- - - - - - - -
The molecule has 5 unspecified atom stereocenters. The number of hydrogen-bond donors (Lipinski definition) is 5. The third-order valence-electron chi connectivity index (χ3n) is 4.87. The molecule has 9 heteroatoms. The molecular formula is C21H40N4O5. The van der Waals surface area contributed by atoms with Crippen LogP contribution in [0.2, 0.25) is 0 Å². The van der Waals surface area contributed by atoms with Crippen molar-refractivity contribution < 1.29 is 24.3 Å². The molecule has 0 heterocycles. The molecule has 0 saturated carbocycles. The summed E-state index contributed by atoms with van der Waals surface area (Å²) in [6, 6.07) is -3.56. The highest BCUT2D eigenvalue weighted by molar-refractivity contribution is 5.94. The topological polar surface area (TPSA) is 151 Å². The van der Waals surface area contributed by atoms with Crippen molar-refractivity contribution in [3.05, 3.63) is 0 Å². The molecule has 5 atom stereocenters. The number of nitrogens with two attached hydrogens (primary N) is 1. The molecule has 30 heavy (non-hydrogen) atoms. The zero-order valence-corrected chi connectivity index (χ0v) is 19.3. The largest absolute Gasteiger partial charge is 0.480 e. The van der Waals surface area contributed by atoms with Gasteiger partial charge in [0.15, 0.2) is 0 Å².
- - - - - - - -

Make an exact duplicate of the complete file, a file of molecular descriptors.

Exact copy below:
The molecule has 5 unspecified atom stereocenters. The number of hydrogen-bond donors (Lipinski definition) is 5. The third-order valence-electron chi connectivity index (χ3n) is 4.87. The molecule has 9 heteroatoms. The molecular formula is C21H40N4O5. The van der Waals surface area contributed by atoms with Crippen LogP contribution in [0.2, 0.25) is 0 Å². The van der Waals surface area contributed by atoms with Crippen molar-refractivity contribution < 1.29 is 24.3 Å². The molecule has 0 heterocycles. The molecule has 0 saturated carbocycles. The summed E-state index contributed by atoms with van der Waals surface area (Å²) in [6, 6.07) is -3.56. The highest BCUT2D eigenvalue weighted by molar-refractivity contribution is 5.94. The topological polar surface area (TPSA) is 151 Å². The van der Waals surface area contributed by atoms with Crippen molar-refractivity contribution in [3.05, 3.63) is 0 Å². The molecule has 5 atom stereocenters. The number of nitrogens with two attached hydrogens (primary N) is 1. The molecule has 30 heavy (non-hydrogen) atoms. The zero-order valence-corrected chi connectivity index (χ0v) is 19.3. The largest absolute Gasteiger partial charge is 0.480 e. The van der Waals surface area contributed by atoms with Gasteiger partial charge in [0.15, 0.2) is 0 Å².